By Craig Weatherby
Winter brings shorter, darker days … and much less of the sunshine we need to make vitamin D. And lack of sun promotes vitamin D deficiency … which is linked to heightened risk of mood problems, weakened bones, cancer, and heart disease. Further, as part of the body’s “innate” immune system, vitamin D is needed to help fight winter colds, flu, and other respiratory illnesses.
The US RDA is now 600 IU, and the Institute of Medicine recommends maintaining a blood level of 20 to 50 ng/mL to achieve vitamin D “sufficiency”. However, many experts in the field say that we need a blood level of 30 to 100 ng/mL to attain true vitamin D sufficiency (Holick MF et al. 2011; Heaney RP et al. 2011).
To be sure, you can use vitamin D supplements to maintain adequate intake and blood levels. But there’s a tastier way to help ensure adequate vitamin D in winter … by routinely savoring wild salmon and other fatty fish.
Fatty fish fit the vitamin D bill: Sockeye salmon stand out
Certain fish – especially fattier species – ranks as the only substantial food sources of vitamin D … far outranking milk and other D-fortified foods.
And among all foods, wild sockeye salmon rank as the single richest source, ranging from about 400 to 700 IU per 3.5 ounce serving.
Five years ago, a team led by top vitamin D researcher Michael Holick, M.D., Ph.D., of Boston University found that the average vitamin D3 level in wild caught salmon was 988 IU per standard 3.5 oz (100gm) serving, plus or minus 524 IU.
But farmed Atlantic salmon had only about one-quarter as much vitamin D. As they wrote, “In contrast, farmed salmon had approximately 25% of the vitamin D content present in the flesh of wild salmon. The mean [average] concentration in the flesh of farmed salmon was 240 IU [of vitamin] D3 plus or minus 108 IU.” (Lu Z et al. 2007)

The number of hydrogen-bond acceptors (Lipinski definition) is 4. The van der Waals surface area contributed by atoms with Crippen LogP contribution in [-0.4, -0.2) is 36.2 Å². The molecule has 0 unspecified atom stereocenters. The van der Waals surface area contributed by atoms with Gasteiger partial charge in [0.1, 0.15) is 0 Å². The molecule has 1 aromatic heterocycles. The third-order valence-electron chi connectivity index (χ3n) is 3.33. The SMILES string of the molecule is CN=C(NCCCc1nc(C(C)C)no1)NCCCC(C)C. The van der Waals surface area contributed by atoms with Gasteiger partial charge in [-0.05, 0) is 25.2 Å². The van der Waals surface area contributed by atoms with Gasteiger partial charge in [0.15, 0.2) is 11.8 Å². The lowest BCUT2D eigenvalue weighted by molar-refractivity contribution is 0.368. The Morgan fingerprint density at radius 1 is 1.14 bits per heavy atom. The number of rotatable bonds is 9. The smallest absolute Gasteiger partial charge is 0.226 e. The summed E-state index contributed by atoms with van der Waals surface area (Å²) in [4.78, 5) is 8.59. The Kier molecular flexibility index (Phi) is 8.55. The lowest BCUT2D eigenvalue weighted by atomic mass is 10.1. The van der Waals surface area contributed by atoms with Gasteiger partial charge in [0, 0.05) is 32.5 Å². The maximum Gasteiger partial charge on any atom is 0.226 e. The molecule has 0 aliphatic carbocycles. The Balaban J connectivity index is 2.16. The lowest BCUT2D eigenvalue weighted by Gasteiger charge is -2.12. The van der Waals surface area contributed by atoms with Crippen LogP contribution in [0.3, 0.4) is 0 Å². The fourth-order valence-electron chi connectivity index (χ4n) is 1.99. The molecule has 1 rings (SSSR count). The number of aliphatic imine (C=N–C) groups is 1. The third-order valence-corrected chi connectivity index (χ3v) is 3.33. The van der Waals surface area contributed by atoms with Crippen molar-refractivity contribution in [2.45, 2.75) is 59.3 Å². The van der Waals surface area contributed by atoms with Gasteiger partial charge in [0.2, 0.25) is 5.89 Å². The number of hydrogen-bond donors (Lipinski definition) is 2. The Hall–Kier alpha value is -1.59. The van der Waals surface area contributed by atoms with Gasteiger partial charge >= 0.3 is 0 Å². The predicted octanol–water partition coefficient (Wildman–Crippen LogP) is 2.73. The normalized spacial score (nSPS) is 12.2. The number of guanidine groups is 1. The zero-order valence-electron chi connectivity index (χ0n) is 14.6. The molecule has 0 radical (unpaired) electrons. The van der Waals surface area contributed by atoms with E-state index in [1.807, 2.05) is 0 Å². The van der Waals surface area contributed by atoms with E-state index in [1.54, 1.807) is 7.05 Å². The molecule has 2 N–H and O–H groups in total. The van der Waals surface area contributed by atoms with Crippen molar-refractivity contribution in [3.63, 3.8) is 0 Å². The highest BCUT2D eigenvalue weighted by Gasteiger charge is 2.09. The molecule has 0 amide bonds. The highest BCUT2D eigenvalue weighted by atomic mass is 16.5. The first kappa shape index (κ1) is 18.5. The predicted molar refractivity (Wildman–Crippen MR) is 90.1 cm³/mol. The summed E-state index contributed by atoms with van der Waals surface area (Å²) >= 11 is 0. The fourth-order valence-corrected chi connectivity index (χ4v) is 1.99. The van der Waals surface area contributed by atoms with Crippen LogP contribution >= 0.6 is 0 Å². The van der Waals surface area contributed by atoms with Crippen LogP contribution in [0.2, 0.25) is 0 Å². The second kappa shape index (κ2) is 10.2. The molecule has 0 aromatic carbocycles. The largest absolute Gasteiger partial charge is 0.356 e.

(See “Wild Salmon Affirmed as Top Vitamin D Source”.)
Seven years ago, we commissioned lab tests to determine the vitamin D levels of some of our most popular seafood products … with rewarding results:
* Analysis conducted in June 2005 by Covance Laboratories, Inc. (It is not clear why the result for 6 oz of sardines was not much higher than the result for 3.5 oz.) Click here to view a graph of our full test results.
As you can see, wild Alaskan salmon – especially sockeye – and Pacific albacore tuna rank as the very best foods for preserving healthy vitamin D levels. And even though they rank below salmon and tuna, our sardines, mackerel, sablefish, and halibut still top all other food sources of vitamin D … including D-fortified milk and dairy foods. Better yet, all of these fish are also rich in protein and mood-supporting omega-3s.
Our test results vary from these figures, gleaned from the USDA Nutrient Database. Why would that be? As Dr. Holick’s team found, levels of vitamin and omega-3s in wild fish can vary widely … likely due to seasonal, geographic, dietary, and genetic factors:
*N/A = no data provided by USDA.
Heaney RP, Holick MF. Why the IOM recommendations for vitamin D are deficient. J Bone Miner Res. 2011 Mar;26(3):455-7. doi: 10.1002/jbmr.328.
Holick MF, Binkley NC, Bischoff-Ferrari HA, Gordon CM, Hanley DA, Heaney RP, Murad MH, Weaver CM; Endocrine Society. Evaluation, treatment, and prevention of vitamin D deficiency: an Endocrine Society clinical practice guideline. J Clin Endocrinol Metab. 2011 Jul;96(7):1911-30. Epub 2011 Jun 6. Erratum in: J Clin Endocrinol Metab. 2011 Dec;96(12):3908.
Lu Z, Chen TC, Zhang A, Persons KS, Kohn N, Berkowitz R, Martinello S, Holick MF. An evaluation of the vitamin D(3) content in fish: Is the vitamin D content adequate to satisfy the dietary requirement for vitamin D? J Steroid Biochem Mol Biol. 2007 Jan 29; [Epub ahead of print] doi:10.1016/j.jsbmb.2006.12.010